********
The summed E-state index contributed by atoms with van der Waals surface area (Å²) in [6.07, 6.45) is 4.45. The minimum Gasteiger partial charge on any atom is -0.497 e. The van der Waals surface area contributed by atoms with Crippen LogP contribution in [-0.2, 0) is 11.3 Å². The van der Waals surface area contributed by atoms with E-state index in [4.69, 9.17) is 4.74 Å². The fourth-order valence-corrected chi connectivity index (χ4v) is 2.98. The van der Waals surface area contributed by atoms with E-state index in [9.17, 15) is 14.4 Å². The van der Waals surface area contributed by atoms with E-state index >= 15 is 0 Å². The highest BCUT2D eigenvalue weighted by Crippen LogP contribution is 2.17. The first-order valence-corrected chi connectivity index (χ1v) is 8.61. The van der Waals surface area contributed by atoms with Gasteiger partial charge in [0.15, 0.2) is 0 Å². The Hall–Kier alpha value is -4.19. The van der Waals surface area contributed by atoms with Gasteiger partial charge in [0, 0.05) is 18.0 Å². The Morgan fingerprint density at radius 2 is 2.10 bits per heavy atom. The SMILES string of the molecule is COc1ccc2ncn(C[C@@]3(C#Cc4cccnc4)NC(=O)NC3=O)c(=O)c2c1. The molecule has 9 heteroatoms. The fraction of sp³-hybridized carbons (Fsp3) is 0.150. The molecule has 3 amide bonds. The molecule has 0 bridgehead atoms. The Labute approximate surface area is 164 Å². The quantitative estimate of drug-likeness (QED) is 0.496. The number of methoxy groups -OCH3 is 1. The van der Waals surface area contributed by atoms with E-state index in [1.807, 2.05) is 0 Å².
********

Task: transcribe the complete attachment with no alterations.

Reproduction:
The summed E-state index contributed by atoms with van der Waals surface area (Å²) in [6.07, 6.45) is 4.45. The minimum Gasteiger partial charge on any atom is -0.497 e. The van der Waals surface area contributed by atoms with Crippen LogP contribution in [-0.2, 0) is 11.3 Å². The van der Waals surface area contributed by atoms with E-state index in [4.69, 9.17) is 4.74 Å². The fourth-order valence-corrected chi connectivity index (χ4v) is 2.98. The van der Waals surface area contributed by atoms with E-state index in [9.17, 15) is 14.4 Å². The van der Waals surface area contributed by atoms with E-state index >= 15 is 0 Å². The highest BCUT2D eigenvalue weighted by Crippen LogP contribution is 2.17. The first-order valence-corrected chi connectivity index (χ1v) is 8.61. The van der Waals surface area contributed by atoms with Gasteiger partial charge in [0.15, 0.2) is 0 Å². The Hall–Kier alpha value is -4.19. The van der Waals surface area contributed by atoms with Gasteiger partial charge in [0, 0.05) is 18.0 Å². The Morgan fingerprint density at radius 2 is 2.10 bits per heavy atom. The SMILES string of the molecule is COc1ccc2ncn(C[C@@]3(C#Cc4cccnc4)NC(=O)NC3=O)c(=O)c2c1. The molecule has 9 heteroatoms. The fraction of sp³-hybridized carbons (Fsp3) is 0.150. The molecule has 3 amide bonds. The molecule has 0 bridgehead atoms. The Labute approximate surface area is 164 Å². The quantitative estimate of drug-likeness (QED) is 0.496. The number of methoxy groups -OCH3 is 1. The van der Waals surface area contributed by atoms with E-state index in [1.807, 2.05) is 0 Å².